A free competitive market for reputation protects consumers much more effectively than government can. Today, online services like Angie's List (www.angieslist.com) make it even easier for consumers to get better information about businesses than government licensing boards will ever provide. We do need protection from shoddy businesses. But it's freedom and competition that produce the best protection.

John Stossel is host of "Stossel" on the Fox Business Network. He's the author of "Give Me a Break" and of "Myth, Lies, and Downright Stupidity." To find out more about John Stossel, visit his site at <a href="http://www.johnstossel.com" <http://www.johnstossel.com>>johnstossel.com</a>. To read features by other Creators Syndicate writers and cartoonists, visit the Creators Syndicate Web page at www.creators.com.

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Comments

13 Comments | Post Comment
Hard to disagree re: florists. However, I take exception to your contention that yoga instructors do not need to be licensed.

I know someone who was badly injured by a yoga instructor. Anyone could claim to be one, and make up a series of exercises with no demonstrable benefit and the potential to injure. Physicians are now referring patients to yoga instructors as part of their therapy. Surely, they want assurance that the instructors will help rather than hinder.
Comment: #1
Posted by: Carla
Wed Mar 10, 2010 7:54 AM
Responding to Carla....
The Libertarian point of view would be that it is the consumer's responsibility to verify whether this instructor is qualified and trustworthy. In an open market where there is no government regulation on such services(either hindering OR helping), the competition between those providing the services would drive the quality up. In the case of yoga instruction, there would inevitably be the creation of a private organization(s) that could certify an instructor. If a consumer has two yoga instructors to choose between, and one has this certification, and the other does not, who would logically be chosen? The instructor with the certification, of course. The instructor without the certification would either need to get this certification or find a new profession. In the case of a Doctor referring the patient, they too would choose to send them to one who has been certified by this reputable source. This type of open competition would ensure an even BETTER quality of instructors in the marketplace; not only by making the good ones better, but by making the bad ones better, or getting rid of them altogether.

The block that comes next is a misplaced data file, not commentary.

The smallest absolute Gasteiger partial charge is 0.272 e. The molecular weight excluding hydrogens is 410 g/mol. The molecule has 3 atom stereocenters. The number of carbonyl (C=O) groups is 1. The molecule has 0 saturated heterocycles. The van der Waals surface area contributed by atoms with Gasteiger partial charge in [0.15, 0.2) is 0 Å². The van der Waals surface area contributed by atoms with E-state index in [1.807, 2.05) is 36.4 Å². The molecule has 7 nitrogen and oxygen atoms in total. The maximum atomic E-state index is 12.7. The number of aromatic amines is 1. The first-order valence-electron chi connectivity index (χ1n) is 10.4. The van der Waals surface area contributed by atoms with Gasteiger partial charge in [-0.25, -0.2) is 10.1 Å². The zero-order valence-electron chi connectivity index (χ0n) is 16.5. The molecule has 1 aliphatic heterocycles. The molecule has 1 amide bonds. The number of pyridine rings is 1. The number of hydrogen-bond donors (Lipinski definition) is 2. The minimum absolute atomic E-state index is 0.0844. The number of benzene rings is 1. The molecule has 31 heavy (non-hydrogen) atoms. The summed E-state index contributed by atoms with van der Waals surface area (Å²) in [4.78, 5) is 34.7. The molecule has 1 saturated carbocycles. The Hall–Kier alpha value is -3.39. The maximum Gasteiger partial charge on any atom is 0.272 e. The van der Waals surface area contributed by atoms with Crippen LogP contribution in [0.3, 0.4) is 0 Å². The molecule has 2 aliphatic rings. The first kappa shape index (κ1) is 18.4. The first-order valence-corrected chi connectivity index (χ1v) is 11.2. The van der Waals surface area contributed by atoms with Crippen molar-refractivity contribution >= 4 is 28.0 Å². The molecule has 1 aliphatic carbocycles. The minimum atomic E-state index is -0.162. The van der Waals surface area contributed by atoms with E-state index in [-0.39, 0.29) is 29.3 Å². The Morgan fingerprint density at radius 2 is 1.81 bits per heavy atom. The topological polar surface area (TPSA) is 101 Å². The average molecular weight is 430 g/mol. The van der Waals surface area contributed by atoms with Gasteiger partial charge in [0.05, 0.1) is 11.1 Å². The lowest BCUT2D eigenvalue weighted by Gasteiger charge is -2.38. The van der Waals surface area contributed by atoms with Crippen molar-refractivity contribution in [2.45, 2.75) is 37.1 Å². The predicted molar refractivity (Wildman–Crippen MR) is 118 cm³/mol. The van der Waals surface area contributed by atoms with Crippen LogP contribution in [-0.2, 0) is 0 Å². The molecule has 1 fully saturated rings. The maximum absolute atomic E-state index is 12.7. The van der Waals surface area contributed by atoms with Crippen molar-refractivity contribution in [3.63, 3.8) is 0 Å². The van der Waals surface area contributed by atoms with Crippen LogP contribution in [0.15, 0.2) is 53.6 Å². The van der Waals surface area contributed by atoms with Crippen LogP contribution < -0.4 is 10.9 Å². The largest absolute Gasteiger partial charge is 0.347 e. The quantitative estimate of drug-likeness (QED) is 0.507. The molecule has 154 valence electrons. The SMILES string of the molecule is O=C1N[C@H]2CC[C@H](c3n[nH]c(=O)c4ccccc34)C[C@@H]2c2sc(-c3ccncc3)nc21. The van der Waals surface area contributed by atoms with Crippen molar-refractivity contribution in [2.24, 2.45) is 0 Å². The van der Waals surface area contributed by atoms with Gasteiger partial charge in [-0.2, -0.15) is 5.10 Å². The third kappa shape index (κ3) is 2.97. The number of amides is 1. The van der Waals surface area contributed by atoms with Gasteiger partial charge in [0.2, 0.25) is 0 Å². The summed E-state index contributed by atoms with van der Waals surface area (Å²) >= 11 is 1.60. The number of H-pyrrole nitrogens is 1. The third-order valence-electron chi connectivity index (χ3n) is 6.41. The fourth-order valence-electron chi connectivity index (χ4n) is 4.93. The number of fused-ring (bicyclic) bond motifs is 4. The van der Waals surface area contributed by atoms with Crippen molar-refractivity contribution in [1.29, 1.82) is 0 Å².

The example I use of a certification is just a hypothesis. If it were not certification, then it would be a ranking system or some other form of quality control. The best example I always use for this type of private quality control is the certification of Kosher foods in the U.S and the rest of the world. For those that follow the strict Jewish Dietary Laws, it is extremely important to know that what they are putting in their body is free of certain substances. For over 80 years, the Orthodox Union(along with a number of other companies) has provided these folks with that service. You have undoubtedly have seen their symbol on dozens of products. It's the O encircling a U(looks like a U within a circle) that you see on the label of such foods. They efficiently provide this service for over 2300 companies with 4500 plans in 70 countries across the world. All together, this covers 300,000 products. They do this better than any government ever could because this is all they do, and they have perfected the process. If the government were to be responsible for such a service, then the majority of tax payers would be paying for a service they never need, as those who do use it are in the minority.
The free market can and does work when not restrained by the government. We just never get a chance to see it in action because of the handcuffs that are applied.
Respectfully,
Jeremy
Comment: #2
Posted by: Jeremy
Wed Mar 10, 2010 9:50 AM